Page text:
ESG Investment Updates
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Governments around the world are calling on big investors to mobilize the global corporate sector to achieve climate change goals. An ever-increasing number of property owners and managers have taken the initiative and pledged to maintain a general balance between greenhouse gas emissions and greenhouse gas emissions – net zero.
However, It is astonishing how much has been accomplished so far at the November COP26 Glasgow meeting to accelerate action on the 2015 Paris Agreement on Sustainability. In the UK, non-profit clothing research by the Energy and Climate Intelligence Unit and the Oxford Net Zero research found that only one-fifth of the public-traded companies on the Forbes Global 2000 list were committed. To zero.
At the same time, the Climate-Related Financial Task Force, supported by the world’s leading central banks, is producing more information on climate change. Financial The impact on businesses and strategies – the test of corporate commitment – remains. The question is why.
There are good reasons to doubt the investment community’s commitment to sustainability. For many fund managers, the commitment to climate change is just a bargain to meet the needs of market development investors on a sustainable basis – a green wash, in a word.
Monitoring and engaging with companies: The so-called pastoral agenda is difficult and expensive. This makes a significant difference between the speeches of the major fund managers and their voting records on environmental, social and governance issues (ESG).
Note, too, the limitations on the voting power of institutional investors under the structure of world markets. A.D. In 2020, according to the National Bank BBVA. After the money is invested, the interest of bond investors on borrowers is negligent at all times.
The natural stewards of ESG are long-term property owners, such as pension funds. However, as the English proverb shows, they are often separated from the fair market. According to the National Bureau of Statistics, 83 per cent of all UK pension scheme assets hold 10 per cent of portfolio assets by the end of 2020. Most are investments in loans. Assets such as property, personal property and infrastructure funds.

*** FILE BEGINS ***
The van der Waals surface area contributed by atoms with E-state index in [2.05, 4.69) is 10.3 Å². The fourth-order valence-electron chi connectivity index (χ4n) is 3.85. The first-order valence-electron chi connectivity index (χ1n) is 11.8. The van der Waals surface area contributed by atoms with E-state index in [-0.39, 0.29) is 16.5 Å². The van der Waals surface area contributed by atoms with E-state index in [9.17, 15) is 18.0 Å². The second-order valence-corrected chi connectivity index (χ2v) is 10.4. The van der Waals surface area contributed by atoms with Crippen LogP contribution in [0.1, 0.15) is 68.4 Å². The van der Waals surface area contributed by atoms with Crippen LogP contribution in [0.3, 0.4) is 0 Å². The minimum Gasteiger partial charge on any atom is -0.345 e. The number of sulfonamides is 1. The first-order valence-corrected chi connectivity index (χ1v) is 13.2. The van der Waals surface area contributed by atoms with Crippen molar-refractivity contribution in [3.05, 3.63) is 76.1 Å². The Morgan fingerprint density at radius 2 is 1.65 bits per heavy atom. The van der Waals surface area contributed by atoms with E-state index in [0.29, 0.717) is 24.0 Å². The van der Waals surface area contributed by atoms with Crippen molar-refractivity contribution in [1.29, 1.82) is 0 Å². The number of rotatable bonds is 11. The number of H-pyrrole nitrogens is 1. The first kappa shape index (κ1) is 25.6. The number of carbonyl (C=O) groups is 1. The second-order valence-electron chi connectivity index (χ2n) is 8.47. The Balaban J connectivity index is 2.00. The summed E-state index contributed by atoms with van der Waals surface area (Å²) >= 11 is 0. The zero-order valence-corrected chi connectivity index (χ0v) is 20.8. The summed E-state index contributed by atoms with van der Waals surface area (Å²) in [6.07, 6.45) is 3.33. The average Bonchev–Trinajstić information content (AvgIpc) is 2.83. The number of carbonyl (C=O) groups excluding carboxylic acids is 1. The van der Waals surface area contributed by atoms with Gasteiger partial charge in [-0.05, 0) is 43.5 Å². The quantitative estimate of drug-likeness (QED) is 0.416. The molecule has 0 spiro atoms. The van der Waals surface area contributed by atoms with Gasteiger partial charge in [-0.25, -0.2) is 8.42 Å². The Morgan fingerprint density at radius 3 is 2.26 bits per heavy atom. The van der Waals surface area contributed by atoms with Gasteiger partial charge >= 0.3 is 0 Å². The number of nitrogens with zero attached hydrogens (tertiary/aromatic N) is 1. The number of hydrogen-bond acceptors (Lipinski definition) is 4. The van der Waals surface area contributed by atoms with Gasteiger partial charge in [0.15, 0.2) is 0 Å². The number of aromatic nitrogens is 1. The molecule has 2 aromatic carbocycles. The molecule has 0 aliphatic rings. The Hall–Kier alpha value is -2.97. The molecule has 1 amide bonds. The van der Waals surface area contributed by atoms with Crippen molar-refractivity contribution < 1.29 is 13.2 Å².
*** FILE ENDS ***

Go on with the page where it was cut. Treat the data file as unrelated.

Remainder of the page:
This is not to underestimate the success of stock activists who have won significant battles on Exxon Mobile, Chevron and other boards to withstand the transition to low carbon. But they face serious obstacles in their quest to achieve the goals of an organization.
With less than seven years in the US average of 3,000 indicators in the United States, and five years and six months in the FTSE 100, the board’s horizon is erroneously in line with the 2050 timeline for the Paris Agreement. And the biggest hurdle is in the corporate bonus culture.
Performance-related payment metrics, such as stock price movements and revenues, rely heavily on such metrics on a single stock. The huge capital allocation needed to save energy-related capital stock to zero emissions will result in a reduction in the cost of fossil fuels. Low revenues can significantly reduce stock prices.
One solution is to link ESG requirements to incentive structures. This already happens with annual bonuses. But consultants Willis Towers Watson estimates that only 4% of the S&P 500 companies are more relevant to the decommissioning period in draft incentive plans for ESG metrics. A higher percentage may encourage executives to load up on carbon offsets for private equity administrators who are easily misunderstood.
To address this problem, governments need to accelerate their own efforts to achieve equitable access to their current toxic reserves. However, the unfortunate fact is that the bonus culture improves the company’s revenue and supports the acquisition of stock capital needed to reach net renewable energy (zero).
Promoting these distorted private sector incentives on the COP26 agenda must be a priority.